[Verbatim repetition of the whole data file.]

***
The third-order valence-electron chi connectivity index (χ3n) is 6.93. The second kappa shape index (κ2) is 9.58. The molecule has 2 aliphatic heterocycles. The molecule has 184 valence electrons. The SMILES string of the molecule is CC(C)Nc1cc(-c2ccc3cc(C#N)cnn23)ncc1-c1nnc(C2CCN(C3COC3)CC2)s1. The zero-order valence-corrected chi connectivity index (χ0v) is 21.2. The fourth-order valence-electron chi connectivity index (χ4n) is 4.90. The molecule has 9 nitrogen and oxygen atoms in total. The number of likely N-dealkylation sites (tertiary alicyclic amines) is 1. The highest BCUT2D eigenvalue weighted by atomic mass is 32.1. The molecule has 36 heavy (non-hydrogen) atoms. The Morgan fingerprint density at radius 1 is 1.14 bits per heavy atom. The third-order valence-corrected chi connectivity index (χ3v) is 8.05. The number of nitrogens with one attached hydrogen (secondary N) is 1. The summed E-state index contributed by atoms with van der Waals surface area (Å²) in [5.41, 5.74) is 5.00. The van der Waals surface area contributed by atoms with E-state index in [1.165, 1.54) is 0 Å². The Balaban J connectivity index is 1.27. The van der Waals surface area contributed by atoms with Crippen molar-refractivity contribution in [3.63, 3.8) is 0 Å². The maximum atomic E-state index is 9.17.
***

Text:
The third-order valence-electron chi connectivity index (χ3n) is 6.93. The second kappa shape index (κ2) is 9.58. The molecule has 2 aliphatic heterocycles. The molecule has 184 valence electrons. The SMILES string of the molecule is CC(C)Nc1cc(-c2ccc3cc(C#N)cnn23)ncc1-c1nnc(C2CCN(C3COC3)CC2)s1. The zero-order valence-corrected chi connectivity index (χ0v) is 21.2. The fourth-order valence-electron chi connectivity index (χ4n) is 4.90. The molecule has 9 nitrogen and oxygen atoms in total. The number of likely N-dealkylation sites (tertiary alicyclic amines) is 1. The highest BCUT2D eigenvalue weighted by atomic mass is 32.1. The molecule has 36 heavy (non-hydrogen) atoms. The Morgan fingerprint density at radius 1 is 1.14 bits per heavy atom. The third-order valence-corrected chi connectivity index (χ3v) is 8.05. The number of nitrogens with one attached hydrogen (secondary N) is 1. The summed E-state index contributed by atoms with van der Waals surface area (Å²) in [5.41, 5.74) is 5.00. The van der Waals surface area contributed by atoms with E-state index in [1.165, 1.54) is 0 Å². The Balaban J connectivity index is 1.27. The van der Waals surface area contributed by atoms with Crippen molar-refractivity contribution in [3.63, 3.8) is 0 Å². The maximum atomic E-state index is 9.17.